The Meaning of It All: Thoughts of a Citizen-Scientist - Richard P. Feynman A publication of three lectures given by Feynman at the University of Washington in 1963. His musings are a quick read and give the feeling of a slightly drunk bar conversation with good friends. Not terribly probing, but comfortably contemplative. Since this is a transcription of a lecture, it rambles a bit but the book is short enough that I didn't really notice.

He seems to have fun with his last lecture and opens by stating "I have completely run out of organized ideas, but I have a large number of uncomfortable feelings about the world which I haven't been able to put into some obvious, logical, and sensible form."

The agnostic in me appreciates this one: "People say to me, 'Well, how can you teach your children what is right and wrong if you don't know?' Because I'm pretty sure of what's right and wrong. I'm not absolutely sure; some experiences may change my mind. But I know what I would expect to teach them. But, of course, a child won't learn what you teach him."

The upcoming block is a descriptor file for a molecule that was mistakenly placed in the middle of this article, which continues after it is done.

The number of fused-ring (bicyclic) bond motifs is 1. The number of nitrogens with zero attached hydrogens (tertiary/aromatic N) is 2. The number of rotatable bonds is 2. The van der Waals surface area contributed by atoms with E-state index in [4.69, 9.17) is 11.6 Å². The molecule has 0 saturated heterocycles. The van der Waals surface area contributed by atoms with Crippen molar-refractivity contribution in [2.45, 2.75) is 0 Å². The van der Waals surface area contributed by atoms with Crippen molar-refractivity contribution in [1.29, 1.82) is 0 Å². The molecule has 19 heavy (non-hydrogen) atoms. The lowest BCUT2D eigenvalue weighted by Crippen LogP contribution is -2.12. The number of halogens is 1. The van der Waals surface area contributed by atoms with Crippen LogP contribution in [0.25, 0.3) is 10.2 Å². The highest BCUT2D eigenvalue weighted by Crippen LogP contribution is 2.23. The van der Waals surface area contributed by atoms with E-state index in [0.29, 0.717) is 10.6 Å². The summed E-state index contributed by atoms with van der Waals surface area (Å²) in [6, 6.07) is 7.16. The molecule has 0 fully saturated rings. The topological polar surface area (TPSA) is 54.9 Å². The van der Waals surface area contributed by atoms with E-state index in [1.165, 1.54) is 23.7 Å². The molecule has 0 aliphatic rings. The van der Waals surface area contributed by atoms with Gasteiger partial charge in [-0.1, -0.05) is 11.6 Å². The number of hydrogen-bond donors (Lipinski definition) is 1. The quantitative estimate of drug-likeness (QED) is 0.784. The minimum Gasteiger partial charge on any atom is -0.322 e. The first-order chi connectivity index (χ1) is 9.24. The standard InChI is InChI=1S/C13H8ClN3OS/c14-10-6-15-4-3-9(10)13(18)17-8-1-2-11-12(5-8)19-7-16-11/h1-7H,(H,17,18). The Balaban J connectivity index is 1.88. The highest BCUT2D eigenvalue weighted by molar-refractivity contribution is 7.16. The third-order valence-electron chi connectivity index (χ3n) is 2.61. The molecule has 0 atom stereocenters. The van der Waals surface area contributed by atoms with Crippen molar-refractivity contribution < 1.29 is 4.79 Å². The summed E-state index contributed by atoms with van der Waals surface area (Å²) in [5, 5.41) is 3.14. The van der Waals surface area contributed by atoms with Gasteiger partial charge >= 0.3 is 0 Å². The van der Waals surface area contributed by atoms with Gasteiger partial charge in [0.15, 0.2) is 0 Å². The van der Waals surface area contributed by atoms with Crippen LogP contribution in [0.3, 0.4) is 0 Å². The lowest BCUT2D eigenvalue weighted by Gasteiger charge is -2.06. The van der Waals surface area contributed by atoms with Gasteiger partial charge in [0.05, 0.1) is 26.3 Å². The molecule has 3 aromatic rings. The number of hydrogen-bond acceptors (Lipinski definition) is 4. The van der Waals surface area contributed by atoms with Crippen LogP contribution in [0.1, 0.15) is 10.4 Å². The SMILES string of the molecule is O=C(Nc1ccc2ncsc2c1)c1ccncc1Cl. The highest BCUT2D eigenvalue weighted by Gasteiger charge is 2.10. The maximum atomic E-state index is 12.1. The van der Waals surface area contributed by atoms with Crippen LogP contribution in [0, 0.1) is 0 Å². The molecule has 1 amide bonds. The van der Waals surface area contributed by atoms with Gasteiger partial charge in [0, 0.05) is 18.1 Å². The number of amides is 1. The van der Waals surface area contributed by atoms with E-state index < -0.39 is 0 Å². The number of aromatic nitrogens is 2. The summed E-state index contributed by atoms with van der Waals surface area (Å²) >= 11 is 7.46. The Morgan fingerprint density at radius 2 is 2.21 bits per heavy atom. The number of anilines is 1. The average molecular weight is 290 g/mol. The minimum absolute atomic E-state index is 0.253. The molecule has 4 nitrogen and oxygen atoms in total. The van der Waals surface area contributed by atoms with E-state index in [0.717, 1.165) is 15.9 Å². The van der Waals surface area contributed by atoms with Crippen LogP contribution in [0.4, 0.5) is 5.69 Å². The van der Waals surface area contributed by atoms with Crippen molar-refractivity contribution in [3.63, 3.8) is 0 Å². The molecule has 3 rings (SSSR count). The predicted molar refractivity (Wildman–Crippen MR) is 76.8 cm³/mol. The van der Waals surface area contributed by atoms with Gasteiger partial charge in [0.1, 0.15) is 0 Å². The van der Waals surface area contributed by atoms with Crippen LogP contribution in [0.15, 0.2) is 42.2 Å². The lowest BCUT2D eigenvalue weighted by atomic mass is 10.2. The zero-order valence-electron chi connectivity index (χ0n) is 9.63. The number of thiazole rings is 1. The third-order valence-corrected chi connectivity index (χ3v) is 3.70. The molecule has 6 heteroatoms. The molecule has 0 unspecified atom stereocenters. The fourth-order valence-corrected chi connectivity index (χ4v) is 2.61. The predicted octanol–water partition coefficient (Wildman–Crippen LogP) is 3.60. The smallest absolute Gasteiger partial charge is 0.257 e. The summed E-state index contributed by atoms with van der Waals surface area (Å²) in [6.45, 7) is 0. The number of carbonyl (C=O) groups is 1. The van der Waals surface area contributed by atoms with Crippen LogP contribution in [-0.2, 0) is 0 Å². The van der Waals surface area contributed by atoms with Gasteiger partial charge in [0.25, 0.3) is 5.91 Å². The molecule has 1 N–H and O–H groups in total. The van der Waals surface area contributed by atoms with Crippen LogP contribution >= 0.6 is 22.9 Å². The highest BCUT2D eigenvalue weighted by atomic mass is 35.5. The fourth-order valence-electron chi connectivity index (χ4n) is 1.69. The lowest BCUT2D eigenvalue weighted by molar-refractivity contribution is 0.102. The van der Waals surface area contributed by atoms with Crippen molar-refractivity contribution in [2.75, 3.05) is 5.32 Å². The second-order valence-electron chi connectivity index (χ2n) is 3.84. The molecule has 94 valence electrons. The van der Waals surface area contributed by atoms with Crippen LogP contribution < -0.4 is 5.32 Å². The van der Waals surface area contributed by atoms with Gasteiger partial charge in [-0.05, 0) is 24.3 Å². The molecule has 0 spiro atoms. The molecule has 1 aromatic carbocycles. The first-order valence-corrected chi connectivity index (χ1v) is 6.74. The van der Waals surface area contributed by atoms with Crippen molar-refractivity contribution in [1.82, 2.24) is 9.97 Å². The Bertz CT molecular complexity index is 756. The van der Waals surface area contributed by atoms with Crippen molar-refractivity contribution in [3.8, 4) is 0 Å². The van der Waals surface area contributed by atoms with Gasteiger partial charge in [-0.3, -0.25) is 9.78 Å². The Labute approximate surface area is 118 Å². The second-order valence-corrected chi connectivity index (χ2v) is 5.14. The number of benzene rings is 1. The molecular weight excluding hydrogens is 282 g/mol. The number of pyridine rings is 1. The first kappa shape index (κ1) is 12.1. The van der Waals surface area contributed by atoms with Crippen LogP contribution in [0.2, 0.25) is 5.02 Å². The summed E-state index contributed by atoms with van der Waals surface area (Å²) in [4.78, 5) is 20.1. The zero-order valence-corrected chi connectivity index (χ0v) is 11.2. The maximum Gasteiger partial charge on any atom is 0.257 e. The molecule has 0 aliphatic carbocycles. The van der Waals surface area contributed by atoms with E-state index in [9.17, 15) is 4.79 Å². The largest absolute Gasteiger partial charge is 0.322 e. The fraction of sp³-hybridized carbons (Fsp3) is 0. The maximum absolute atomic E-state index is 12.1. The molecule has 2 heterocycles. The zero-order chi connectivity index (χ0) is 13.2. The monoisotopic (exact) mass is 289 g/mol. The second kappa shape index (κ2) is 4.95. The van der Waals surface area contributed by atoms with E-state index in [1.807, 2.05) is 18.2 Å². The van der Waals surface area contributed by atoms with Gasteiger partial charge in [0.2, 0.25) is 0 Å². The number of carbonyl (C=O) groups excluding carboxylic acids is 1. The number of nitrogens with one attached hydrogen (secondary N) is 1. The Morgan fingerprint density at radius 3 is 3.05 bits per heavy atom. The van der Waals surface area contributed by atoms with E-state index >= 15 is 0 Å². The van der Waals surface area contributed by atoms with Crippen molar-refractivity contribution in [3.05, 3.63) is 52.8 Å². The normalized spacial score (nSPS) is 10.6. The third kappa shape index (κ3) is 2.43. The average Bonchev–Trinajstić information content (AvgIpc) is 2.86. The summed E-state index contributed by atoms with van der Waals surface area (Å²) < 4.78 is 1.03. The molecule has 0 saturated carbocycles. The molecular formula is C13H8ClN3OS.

In referring to "The Dan Smoot Report", something related to the voting record of Congressman and whether they were voting "for" or "against" the Constitution as originally drafted: "I tried to explain that they violate their own principles. According to the Constitution there are supposed to be votes. It isn't supposed to be automatically determinable ahead of time on each one of the items what's right and what's wrong. Otherwise there wouldn't be the bother to invent the Senate to have the votes. As long as you have the votes at all, then the purpose of the votes is to try to make up your mind which is the way to go."

And for a hint of self-aware hypocrisy: (Regarding medieval Arabian scholars) "They did a little bit of science themselves, yes, but they wrote commentaries on the great men that came before them. They wrote commentaries on commentaries. They described what each wrote about the other. They just kept writing these commentaries. Writing commentaries is some kind of disease of the intellect. Tradition is very important. And freedom of new ideas, new possibilities, are disregarded on the grounds that the way it was is better than anything I can do."